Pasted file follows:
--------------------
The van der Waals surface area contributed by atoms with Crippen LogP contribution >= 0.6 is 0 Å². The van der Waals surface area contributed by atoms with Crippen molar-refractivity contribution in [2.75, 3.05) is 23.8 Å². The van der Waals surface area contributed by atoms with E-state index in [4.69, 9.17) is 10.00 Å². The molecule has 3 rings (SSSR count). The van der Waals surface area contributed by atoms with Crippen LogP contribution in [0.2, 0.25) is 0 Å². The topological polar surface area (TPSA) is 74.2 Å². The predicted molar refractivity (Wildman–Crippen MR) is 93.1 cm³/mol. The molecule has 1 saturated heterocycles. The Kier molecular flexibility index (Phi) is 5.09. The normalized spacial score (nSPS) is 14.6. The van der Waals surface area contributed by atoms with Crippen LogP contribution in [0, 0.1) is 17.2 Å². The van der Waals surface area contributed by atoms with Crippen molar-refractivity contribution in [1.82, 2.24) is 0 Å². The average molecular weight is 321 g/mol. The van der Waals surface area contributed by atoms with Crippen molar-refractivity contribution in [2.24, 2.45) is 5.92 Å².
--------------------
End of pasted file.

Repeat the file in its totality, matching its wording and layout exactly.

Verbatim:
The van der Waals surface area contributed by atoms with Crippen LogP contribution >= 0.6 is 0 Å². The van der Waals surface area contributed by atoms with Crippen molar-refractivity contribution in [2.75, 3.05) is 23.8 Å². The van der Waals surface area contributed by atoms with E-state index in [4.69, 9.17) is 10.00 Å². The molecule has 3 rings (SSSR count). The van der Waals surface area contributed by atoms with Crippen LogP contribution in [0.2, 0.25) is 0 Å². The topological polar surface area (TPSA) is 74.2 Å². The predicted molar refractivity (Wildman–Crippen MR) is 93.1 cm³/mol. The molecule has 1 saturated heterocycles. The Kier molecular flexibility index (Phi) is 5.09. The normalized spacial score (nSPS) is 14.6. The van der Waals surface area contributed by atoms with Crippen LogP contribution in [0, 0.1) is 17.2 Å². The van der Waals surface area contributed by atoms with Crippen molar-refractivity contribution in [1.82, 2.24) is 0 Å². The average molecular weight is 321 g/mol. The van der Waals surface area contributed by atoms with Crippen molar-refractivity contribution in [2.24, 2.45) is 5.92 Å².